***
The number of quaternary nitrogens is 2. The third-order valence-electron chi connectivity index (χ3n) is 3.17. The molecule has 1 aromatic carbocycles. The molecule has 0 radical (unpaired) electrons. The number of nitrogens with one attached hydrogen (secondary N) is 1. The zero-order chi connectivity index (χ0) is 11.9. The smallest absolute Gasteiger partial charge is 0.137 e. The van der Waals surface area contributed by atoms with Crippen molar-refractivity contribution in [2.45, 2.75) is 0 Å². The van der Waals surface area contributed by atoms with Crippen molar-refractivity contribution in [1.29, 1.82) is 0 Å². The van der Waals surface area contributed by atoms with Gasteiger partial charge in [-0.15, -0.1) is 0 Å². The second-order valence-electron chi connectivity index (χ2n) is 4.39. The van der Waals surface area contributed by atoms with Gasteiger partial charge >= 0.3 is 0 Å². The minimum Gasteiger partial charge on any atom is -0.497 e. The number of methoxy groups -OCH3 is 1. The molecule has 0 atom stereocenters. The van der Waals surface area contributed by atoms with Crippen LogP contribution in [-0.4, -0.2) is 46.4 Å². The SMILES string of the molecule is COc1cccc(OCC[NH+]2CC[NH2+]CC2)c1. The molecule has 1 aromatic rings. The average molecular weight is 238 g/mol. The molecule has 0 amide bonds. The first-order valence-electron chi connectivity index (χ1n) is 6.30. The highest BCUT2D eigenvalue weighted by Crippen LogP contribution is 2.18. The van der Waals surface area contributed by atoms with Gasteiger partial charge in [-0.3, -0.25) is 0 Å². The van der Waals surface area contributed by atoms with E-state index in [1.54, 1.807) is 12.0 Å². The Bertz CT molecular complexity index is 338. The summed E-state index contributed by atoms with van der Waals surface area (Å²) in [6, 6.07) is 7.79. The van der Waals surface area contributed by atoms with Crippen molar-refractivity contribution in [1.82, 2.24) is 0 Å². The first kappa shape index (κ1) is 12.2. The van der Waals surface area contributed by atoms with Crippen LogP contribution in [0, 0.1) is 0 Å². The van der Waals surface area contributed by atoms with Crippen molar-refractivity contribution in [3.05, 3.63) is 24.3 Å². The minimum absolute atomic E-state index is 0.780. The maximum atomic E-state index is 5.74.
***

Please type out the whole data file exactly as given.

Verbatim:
The number of quaternary nitrogens is 2. The third-order valence-electron chi connectivity index (χ3n) is 3.17. The molecule has 1 aromatic carbocycles. The molecule has 0 radical (unpaired) electrons. The number of nitrogens with one attached hydrogen (secondary N) is 1. The zero-order chi connectivity index (χ0) is 11.9. The smallest absolute Gasteiger partial charge is 0.137 e. The van der Waals surface area contributed by atoms with Crippen molar-refractivity contribution in [2.45, 2.75) is 0 Å². The van der Waals surface area contributed by atoms with Crippen molar-refractivity contribution in [1.29, 1.82) is 0 Å². The van der Waals surface area contributed by atoms with Gasteiger partial charge in [-0.15, -0.1) is 0 Å². The second-order valence-electron chi connectivity index (χ2n) is 4.39. The van der Waals surface area contributed by atoms with Gasteiger partial charge >= 0.3 is 0 Å². The minimum Gasteiger partial charge on any atom is -0.497 e. The number of methoxy groups -OCH3 is 1. The molecule has 0 atom stereocenters. The van der Waals surface area contributed by atoms with Crippen LogP contribution in [-0.4, -0.2) is 46.4 Å². The SMILES string of the molecule is COc1cccc(OCC[NH+]2CC[NH2+]CC2)c1. The molecule has 1 aromatic rings. The average molecular weight is 238 g/mol. The molecule has 0 amide bonds. The first-order valence-electron chi connectivity index (χ1n) is 6.30. The highest BCUT2D eigenvalue weighted by Crippen LogP contribution is 2.18. The van der Waals surface area contributed by atoms with Gasteiger partial charge in [-0.3, -0.25) is 0 Å². The van der Waals surface area contributed by atoms with E-state index in [1.54, 1.807) is 12.0 Å². The Bertz CT molecular complexity index is 338. The summed E-state index contributed by atoms with van der Waals surface area (Å²) in [6, 6.07) is 7.79. The van der Waals surface area contributed by atoms with Crippen molar-refractivity contribution in [1.82, 2.24) is 0 Å². The first kappa shape index (κ1) is 12.2. The van der Waals surface area contributed by atoms with Crippen LogP contribution in [0, 0.1) is 0 Å². The van der Waals surface area contributed by atoms with Crippen molar-refractivity contribution in [3.05, 3.63) is 24.3 Å². The minimum absolute atomic E-state index is 0.780. The maximum atomic E-state index is 5.74.